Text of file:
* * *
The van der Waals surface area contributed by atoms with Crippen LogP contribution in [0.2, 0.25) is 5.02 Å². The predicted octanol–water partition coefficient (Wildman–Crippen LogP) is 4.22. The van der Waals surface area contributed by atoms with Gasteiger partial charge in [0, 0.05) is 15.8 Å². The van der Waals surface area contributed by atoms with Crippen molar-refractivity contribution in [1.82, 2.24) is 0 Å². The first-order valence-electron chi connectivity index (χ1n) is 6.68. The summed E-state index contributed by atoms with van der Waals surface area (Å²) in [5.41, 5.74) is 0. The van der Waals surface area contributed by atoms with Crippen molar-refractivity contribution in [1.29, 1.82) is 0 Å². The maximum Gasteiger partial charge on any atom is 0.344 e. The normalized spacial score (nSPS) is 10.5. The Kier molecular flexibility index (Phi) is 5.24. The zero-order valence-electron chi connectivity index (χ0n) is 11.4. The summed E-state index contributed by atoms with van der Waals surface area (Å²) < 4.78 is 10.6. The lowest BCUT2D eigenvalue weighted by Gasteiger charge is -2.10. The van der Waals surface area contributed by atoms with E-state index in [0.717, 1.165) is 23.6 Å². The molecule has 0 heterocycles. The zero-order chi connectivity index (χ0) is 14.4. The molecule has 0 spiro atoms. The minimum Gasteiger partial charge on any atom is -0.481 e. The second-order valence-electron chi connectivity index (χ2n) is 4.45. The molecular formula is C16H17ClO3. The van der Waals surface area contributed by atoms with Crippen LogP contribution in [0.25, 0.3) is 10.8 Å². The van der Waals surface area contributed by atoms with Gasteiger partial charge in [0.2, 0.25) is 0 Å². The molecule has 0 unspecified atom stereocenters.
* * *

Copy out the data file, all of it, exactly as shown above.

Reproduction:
The van der Waals surface area contributed by atoms with Crippen LogP contribution in [0.2, 0.25) is 5.02 Å². The predicted octanol–water partition coefficient (Wildman–Crippen LogP) is 4.22. The van der Waals surface area contributed by atoms with Gasteiger partial charge in [0, 0.05) is 15.8 Å². The van der Waals surface area contributed by atoms with Crippen molar-refractivity contribution in [1.82, 2.24) is 0 Å². The first-order valence-electron chi connectivity index (χ1n) is 6.68. The summed E-state index contributed by atoms with van der Waals surface area (Å²) in [5.41, 5.74) is 0. The van der Waals surface area contributed by atoms with Crippen molar-refractivity contribution in [1.29, 1.82) is 0 Å². The maximum Gasteiger partial charge on any atom is 0.344 e. The normalized spacial score (nSPS) is 10.5. The Kier molecular flexibility index (Phi) is 5.24. The zero-order valence-electron chi connectivity index (χ0n) is 11.4. The summed E-state index contributed by atoms with van der Waals surface area (Å²) < 4.78 is 10.6. The lowest BCUT2D eigenvalue weighted by Gasteiger charge is -2.10. The van der Waals surface area contributed by atoms with E-state index in [0.717, 1.165) is 23.6 Å². The molecule has 0 heterocycles. The zero-order chi connectivity index (χ0) is 14.4. The molecule has 0 spiro atoms. The minimum Gasteiger partial charge on any atom is -0.481 e. The second-order valence-electron chi connectivity index (χ2n) is 4.45. The molecular formula is C16H17ClO3. The van der Waals surface area contributed by atoms with Crippen LogP contribution in [0.25, 0.3) is 10.8 Å². The van der Waals surface area contributed by atoms with Gasteiger partial charge in [0.2, 0.25) is 0 Å². The molecule has 0 unspecified atom stereocenters.